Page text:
Letters to the Editor

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Editor:
As a child born and raised in Los Angeles, I have vivid memories of entering my backyard when I was young to see oodles of brightly colored bees zipping around to all of the blooming plants and flowers. Our nectarine and orange trees would always bear the sweetest of fruits and although I was stung a couple of times, I understood that my favorite treats were only available due to these bees.

This is the reason why I want to express my concern regarding the large-scale bee die-off that is occurring within California. Since bees pollinate 70 percent of all crops in the United States, with California being a large agricultural contributor, further bee population declines will have drastic consequences.

This is a multifaceted issue that will not be an easy task to combat, however there is a low hanging fruit: the use of harmful neurotoxic pesticides called neonicotinoids.

Ending the use of neonicotinoids in California, which kill off 30 to 40 percent of bee colonies every season, would greatly help bee populations and would allow us to still have most of the food we love, especially our favorite treats such as coffee, juices, nectarines and oranges.

 

Joseph Moreno, Los Angeles

Editor:
The Rotary Club of Alameda is excited to announce the guest speaker at the club’s upcoming luncheon will be Friends of the Alameda Animal Shelter Executive Director John Lipp. We would particularly like to get the word out to as many of Alameda’s nonprofit organizations as possible.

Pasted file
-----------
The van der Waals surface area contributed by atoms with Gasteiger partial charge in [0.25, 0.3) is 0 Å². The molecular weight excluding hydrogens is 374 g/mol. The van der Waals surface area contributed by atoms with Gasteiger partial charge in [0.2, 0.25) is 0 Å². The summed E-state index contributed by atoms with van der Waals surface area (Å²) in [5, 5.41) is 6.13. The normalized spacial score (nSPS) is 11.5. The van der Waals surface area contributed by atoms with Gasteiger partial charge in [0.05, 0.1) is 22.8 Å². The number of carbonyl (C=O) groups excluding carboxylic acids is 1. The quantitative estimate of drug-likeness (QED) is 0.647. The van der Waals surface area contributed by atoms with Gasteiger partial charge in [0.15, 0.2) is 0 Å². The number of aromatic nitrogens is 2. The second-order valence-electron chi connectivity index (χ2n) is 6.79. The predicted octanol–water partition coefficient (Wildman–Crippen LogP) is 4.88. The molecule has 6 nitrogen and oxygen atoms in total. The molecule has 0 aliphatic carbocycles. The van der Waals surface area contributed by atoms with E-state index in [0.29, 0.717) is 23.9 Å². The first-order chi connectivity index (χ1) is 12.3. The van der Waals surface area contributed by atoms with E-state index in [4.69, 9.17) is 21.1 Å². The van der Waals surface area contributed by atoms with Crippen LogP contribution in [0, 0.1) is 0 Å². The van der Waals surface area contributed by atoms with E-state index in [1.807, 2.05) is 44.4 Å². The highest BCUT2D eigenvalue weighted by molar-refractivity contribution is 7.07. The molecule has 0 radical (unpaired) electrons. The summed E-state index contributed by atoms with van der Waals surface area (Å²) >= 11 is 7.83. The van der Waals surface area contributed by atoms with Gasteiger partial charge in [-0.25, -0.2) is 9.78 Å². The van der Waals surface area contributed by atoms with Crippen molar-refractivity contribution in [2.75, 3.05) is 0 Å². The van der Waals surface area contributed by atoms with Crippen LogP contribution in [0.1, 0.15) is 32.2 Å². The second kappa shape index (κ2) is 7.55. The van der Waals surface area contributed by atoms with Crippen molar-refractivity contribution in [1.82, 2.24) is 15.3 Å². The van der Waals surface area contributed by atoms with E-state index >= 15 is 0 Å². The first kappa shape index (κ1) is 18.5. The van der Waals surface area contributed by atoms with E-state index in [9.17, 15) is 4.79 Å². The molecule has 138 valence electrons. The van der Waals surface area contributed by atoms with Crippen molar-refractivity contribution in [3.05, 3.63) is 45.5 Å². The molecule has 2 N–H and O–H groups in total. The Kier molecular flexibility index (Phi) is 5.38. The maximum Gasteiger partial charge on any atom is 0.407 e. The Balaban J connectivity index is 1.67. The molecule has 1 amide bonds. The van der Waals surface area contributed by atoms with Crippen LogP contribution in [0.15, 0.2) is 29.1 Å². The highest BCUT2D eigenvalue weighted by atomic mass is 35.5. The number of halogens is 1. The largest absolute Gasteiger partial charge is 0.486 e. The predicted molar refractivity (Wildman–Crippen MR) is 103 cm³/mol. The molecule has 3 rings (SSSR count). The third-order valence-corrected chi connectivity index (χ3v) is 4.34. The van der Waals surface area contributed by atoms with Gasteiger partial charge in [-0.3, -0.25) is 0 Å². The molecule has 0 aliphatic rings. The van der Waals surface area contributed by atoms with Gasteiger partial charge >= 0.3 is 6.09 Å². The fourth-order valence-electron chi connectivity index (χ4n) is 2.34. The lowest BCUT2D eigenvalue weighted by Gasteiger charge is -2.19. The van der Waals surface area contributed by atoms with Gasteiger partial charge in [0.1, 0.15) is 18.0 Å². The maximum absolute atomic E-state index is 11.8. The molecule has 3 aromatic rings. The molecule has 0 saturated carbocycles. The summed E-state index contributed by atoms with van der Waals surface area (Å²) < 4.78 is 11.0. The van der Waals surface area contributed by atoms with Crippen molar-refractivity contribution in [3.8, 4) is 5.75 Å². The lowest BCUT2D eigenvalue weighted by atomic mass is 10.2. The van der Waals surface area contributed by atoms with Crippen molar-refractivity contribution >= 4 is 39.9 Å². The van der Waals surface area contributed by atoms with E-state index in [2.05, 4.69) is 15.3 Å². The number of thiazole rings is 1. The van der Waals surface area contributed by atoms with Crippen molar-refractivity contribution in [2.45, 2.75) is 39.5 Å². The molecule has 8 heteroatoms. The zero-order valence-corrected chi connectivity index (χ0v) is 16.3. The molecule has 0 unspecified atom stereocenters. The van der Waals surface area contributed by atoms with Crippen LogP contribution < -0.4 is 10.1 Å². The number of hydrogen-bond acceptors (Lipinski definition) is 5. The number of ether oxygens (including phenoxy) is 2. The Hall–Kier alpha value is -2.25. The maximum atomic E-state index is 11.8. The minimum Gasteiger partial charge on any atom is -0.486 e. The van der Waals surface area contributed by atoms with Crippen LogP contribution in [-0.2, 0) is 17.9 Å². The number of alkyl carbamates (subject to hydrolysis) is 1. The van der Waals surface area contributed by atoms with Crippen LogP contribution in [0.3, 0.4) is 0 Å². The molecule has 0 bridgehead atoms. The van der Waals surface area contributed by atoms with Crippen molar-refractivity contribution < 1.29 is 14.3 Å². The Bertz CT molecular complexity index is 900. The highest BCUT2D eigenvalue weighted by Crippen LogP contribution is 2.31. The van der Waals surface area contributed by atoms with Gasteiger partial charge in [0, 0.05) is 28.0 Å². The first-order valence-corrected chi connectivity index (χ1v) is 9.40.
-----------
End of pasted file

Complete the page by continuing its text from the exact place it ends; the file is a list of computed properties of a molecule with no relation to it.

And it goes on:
On Tuesday, Sept. 18, John will be the guest speaker at the Rotary lunch held at the Grand Pavilion at 300 Island Drive, Alameda from noon to 1:30 p.m. The session is $20 and includes a buffet lunch. 

John’s talk will focus on using motivation techniques to strategically recruit and retain volunteers. His material will be very interesting to representatives from nonprofit groups who want to learn more about how to keep volunteers engaged and connected. 

Please RSVP to me at miang@aol.com if you plan to attend. 

Michelle Ingram

Editor: 
In my opinion, Vice Mayor Malia Vella and Councilmembers Jim Oddie and Marilyn Ezzy Ashcraft got involved in a series of missteps that ended up with Alameda having to pay out almost $1 million and losing what I feel was a competent city manager. 

Oddie and Ashcraft have been pretty quiet after this debacle. However, it appears that Vella has friends determined to rehabilitate her politically in a series of emotionally charged and inappropriate missives, all sharing the same talking points spearheaded by Assm. Rob Bonta. 

Laura Thomas, the writer of a recent commentary (“Alameda Politics, Not What It Seems,” Aug. 23), starts out by claiming that good government advocates are covertly advocating a “national right-wing” agenda. She then conflates “real estate interests” and “national real estate investors” with the Alameda Citizen’s Taskforce, a longtime organization that has advocated for good government. 

Apparently, if you oppose politicians taking money from people they are supposed to be supervising, you are in bed with the landlords. Also, if you object to inappropriate actions on the part of people in government, you are racist. 

The commentary ends up by stating, “We encourage all residents, those who see themselves as ‘real’ or who share a belief that our community should strive for equity and humanity, to consider carefully the manipulation of certain phrases and slogans.” 
I strongly suggest that Thomas take her own words to heart. 

 

Margie Siegal

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